YqgFcLikely ribonuclease with RNase H fold.
|SMART accession number:||SM00732|
|Description:||YqgF proteins are likely to function as an alternative to RuvC in most bacteria, and could be the principal holliday junction resolvases in low-GC Gram-positive bacteria. In Spt6p orthologues, the catalytic residues are substituted indicating that they lack enzymatic functions.|
|Interpro abstract (IPR006641):|
The YqgF domain family is described as RNase H-like and typified by the Escherichia coli protein YqgF [(PUBMED:10982859)].YqgF domain-containing proteins are predicted to be ribonucleases or resolvases based on homology to RuvC Holliday junction resolvases.
The group of proteins containing this domain are found primarily in the low-GC Gram-positive bacteria Holliday junction resolvases (HJRs) and in eukaryote orthologs. The RuvC HJRs are conspicuously absent in the low-GC Gram-positive bacterial lineage, with the exception of Ureaplasma urealyticum(Q9PQY7, [(PUBMED:10982859)]). Furthermore, loss of function ruvC mutants of Escherichia coli show a residual HJR activity that cannot be ascribed to the prophage-encoded RusA resolvase [(PUBMED:8648624)]. This suggests that the YqgF family proteins could be alternative HJRs whose function partially overlaps with that of RuvC [(PUBMED:10982859)].
The functions of eukaryotic proteins having this domain are less well described. In Saccharomyces cerevisiae (Baker's yeast) Spt6p and its orthologues, the catalytic residues are substituted indicating that they lack the enzymatic function of resolvases [(PUBMED:10982859)]. Spt6p has been implicated in transcription initiation [(PUBMED:12934008)] and in maintaining normal chromatin structure during transcription elongation [(PUBMED:12934008)].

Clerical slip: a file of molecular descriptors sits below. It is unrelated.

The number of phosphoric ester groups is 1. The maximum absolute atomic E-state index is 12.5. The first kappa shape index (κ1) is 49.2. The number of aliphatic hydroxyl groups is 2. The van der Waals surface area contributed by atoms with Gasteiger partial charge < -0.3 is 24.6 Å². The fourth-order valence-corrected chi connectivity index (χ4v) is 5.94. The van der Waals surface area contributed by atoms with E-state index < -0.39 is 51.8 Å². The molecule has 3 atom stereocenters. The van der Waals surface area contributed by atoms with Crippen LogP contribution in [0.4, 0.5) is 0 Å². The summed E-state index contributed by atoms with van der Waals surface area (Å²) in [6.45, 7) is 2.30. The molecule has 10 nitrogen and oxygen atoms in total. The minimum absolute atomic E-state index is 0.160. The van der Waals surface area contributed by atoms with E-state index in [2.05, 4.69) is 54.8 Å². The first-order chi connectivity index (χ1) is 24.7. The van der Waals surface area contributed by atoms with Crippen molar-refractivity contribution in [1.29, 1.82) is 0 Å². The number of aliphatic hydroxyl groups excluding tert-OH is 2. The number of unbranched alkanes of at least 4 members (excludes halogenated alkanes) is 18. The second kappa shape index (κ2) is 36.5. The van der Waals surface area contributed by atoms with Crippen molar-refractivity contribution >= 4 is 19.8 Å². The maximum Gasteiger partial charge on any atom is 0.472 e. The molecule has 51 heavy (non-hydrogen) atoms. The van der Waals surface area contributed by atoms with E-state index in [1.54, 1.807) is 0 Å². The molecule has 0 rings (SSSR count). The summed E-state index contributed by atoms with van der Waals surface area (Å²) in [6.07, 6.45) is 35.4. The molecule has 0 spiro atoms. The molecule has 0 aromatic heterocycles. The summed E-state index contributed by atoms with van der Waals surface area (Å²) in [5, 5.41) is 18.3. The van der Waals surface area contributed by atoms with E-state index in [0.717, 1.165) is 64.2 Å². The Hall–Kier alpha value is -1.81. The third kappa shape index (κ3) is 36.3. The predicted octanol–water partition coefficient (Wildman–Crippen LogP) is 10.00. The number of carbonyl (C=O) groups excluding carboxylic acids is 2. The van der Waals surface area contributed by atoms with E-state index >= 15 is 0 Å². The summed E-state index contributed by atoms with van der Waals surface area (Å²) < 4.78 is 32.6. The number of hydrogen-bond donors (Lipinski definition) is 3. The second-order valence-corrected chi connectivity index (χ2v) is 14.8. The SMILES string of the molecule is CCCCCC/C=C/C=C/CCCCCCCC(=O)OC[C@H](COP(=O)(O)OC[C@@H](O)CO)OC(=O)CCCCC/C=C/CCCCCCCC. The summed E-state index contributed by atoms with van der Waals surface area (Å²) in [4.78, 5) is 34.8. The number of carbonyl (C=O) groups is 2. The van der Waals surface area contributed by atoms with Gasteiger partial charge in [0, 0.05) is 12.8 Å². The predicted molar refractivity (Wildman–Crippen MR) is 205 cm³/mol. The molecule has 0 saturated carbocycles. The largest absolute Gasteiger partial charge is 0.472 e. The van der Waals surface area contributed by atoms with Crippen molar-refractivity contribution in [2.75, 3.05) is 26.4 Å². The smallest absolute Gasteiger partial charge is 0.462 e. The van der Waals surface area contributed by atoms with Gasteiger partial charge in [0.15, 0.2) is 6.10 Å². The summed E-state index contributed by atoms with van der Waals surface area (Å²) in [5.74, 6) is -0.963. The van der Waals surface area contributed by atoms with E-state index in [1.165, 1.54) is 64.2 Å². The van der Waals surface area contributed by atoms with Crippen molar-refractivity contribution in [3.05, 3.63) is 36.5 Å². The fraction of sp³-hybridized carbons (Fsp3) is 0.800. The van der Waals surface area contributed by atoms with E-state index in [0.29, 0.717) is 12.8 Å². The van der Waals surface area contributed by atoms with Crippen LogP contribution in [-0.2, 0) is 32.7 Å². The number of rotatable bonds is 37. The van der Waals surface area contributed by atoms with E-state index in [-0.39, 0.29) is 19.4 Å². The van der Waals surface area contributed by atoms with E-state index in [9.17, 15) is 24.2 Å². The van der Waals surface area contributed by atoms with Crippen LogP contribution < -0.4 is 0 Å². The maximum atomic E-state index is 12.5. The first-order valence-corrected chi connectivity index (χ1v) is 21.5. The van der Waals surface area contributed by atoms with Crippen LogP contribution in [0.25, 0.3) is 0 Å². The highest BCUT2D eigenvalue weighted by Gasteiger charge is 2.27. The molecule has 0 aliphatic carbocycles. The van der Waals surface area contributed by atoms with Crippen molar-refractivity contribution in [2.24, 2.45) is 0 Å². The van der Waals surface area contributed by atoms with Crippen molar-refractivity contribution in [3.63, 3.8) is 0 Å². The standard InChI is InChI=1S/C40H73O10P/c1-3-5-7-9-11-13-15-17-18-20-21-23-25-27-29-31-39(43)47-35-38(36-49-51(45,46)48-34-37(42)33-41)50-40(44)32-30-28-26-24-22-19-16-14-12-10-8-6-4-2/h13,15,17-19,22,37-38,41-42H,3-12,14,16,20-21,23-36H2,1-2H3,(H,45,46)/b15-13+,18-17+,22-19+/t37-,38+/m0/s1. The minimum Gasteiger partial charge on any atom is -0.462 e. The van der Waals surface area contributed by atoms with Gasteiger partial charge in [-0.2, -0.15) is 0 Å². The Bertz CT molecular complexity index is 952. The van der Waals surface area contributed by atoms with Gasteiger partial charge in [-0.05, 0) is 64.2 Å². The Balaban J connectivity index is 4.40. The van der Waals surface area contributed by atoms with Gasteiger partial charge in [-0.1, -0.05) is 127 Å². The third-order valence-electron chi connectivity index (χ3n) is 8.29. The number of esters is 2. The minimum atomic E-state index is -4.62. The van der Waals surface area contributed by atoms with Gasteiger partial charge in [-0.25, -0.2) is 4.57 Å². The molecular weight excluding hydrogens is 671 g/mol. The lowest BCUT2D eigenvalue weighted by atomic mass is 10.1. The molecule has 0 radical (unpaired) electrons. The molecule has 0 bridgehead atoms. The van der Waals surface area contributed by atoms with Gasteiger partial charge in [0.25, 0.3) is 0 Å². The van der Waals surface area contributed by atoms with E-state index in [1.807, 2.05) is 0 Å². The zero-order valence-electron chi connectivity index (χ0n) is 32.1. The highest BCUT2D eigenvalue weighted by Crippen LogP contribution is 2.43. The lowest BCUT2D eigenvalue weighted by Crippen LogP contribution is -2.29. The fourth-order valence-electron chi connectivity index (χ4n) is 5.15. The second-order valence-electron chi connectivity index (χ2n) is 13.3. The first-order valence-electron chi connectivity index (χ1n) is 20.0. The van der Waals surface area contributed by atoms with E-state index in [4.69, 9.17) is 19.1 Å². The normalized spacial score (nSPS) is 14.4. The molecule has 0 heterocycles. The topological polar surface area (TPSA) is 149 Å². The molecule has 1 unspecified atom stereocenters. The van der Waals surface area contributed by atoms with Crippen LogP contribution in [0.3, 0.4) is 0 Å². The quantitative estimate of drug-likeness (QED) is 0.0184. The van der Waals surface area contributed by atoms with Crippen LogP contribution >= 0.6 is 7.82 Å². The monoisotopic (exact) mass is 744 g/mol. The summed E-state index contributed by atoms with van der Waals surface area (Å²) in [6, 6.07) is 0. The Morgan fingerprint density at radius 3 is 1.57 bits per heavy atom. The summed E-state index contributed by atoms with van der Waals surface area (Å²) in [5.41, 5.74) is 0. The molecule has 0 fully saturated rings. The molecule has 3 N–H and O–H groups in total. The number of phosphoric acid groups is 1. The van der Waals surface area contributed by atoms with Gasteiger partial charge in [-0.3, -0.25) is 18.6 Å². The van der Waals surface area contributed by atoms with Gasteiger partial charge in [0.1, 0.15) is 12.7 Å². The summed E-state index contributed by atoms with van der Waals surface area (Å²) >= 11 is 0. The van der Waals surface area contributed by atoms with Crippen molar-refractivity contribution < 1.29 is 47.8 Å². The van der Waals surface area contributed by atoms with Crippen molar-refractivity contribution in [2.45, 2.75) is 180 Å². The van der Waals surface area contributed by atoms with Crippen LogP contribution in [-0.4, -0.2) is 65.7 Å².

Horizontal gene transfer, lineage-specific gene loss and gene family expansion, and non-orthologous gene displacement seem to have been major forces in the evolution of HJRs and related nucleases. The diversity of HJRs and related nucleases in bacteria and archaea contrasts with their near absence in eukaryotes. The few detected eukaryotic representatives of the endonuclease fold and the RNase H fold have probably been acquired from bacteria via horizontal gene transfer. The identity of the principal HJR(s) involved in recombination in eukaryotes remains uncertain; this function could be performed by topoisomerase IB or by a novel, so far undetected, class of enzymes. Likely HJRs and related nucleases were identified in the genomes of numerous bacterial and eukaryotic DNA viruses. Gene flow between viral and cellular genomes has probably played a major role in the evolution of this class of enzymes.
The YqgF domain is also found in Tex proteins, where maintains the core structural elements and aligns especially well with RuvC nucleases, although Tex does not appear to possess nuclease activity [(PUBMED:18321528)]. Tex (toxin expression) is a highly conserved bacterial protein involved in expression of critical toxin genes [(PUBMED:8755871)].
|GO process:||nucleobase-containing compound metabolic process (GO:0006139)|
|GO function:||hydrolase activity, acting on ester bonds (GO:0016788)|
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- Evolution (species in which this domain is found)
- Cellular role (predicted cellular role)
- Literature (relevant references for this domain)
- Structure (3D structures containing this domain)
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